The goodwill in Missouri, however, has persisted without Greitens, Standing Bear said. “We still have a good political relationship with many of the political figures in Missouri,” he said. He said he intends to continue contributing to politicians who are warm to the tribe’s plans for a $60 million casino hotel at Lake of the Ozarks.

No money for cold shoulders

Sometimes, campaign contributions do fall on deaf ears. The Nation contributed a few times to U.S. Sen. James Inhofe, but never got a friendly audience with him. So, it stopped contributing to his campaigns.

“We’ve had difficulties with Sen. Inhofe,” Standing Bear said. “We just ran into a wall there. We donate to those politicians who work with us.”

­­And sometimes, politicians vying for a seat that will prove critical to the Nation are all so contrary to the tribe’s interest that it becomes a conundrum to decide whom to support.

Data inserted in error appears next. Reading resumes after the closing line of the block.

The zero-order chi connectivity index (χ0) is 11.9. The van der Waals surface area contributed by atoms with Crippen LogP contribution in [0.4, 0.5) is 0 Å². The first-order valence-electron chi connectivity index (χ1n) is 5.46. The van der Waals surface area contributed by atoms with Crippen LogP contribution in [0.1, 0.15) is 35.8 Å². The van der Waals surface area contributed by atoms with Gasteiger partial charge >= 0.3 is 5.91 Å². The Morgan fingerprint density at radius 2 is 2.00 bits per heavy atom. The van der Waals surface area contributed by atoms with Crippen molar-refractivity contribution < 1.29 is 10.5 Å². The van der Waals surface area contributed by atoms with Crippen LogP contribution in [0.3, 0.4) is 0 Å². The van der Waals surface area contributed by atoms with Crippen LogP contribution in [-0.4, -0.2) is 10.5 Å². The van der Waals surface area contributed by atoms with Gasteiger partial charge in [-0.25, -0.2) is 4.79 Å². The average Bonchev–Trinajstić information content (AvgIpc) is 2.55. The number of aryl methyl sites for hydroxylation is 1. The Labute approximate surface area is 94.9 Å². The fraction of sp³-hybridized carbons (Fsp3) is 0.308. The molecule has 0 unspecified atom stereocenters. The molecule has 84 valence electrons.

That’s what Standing Bear faces with the pair running for Oklahoma Attorney General. The appointed incumbent, John O’Connor, was a high school schoolmate of Standing Bear’s and has sought his support. But he has combatted the McGirt decision, demanding that tribes play on the same field as others – which Standing Bear takes as an unpardonable assault of tribal sovereignty.

“He wants one set of rules for everybody in Oklahoma,” Standing Bear said. “When we were in high school, the history books had one page about Sequoyah and one page about the Battle of Little Big Horn. That was it.”

As a result of such shallow teaching, many balk at the very idea of tribal sovereignty.

“I’ve told John (O’Connor) why we are sovereign and that we’re not just some piece of history,” Standing Bear said.

O’Connor’s opponent, Gentner Drummond, isn’t much friendlier. He filed environmental lawsuits that prompted the shutdown of oil drilling in the Osage a few years ago.

“I told him, ‘You’re going to have to appear with me before the Osage Minerals Council and explain why you brought those lawsuits,’” Standing Bear said. “He said, ‘I respect the Osage but I’m an environmentalist and the way oil and gas is done here is damaging.’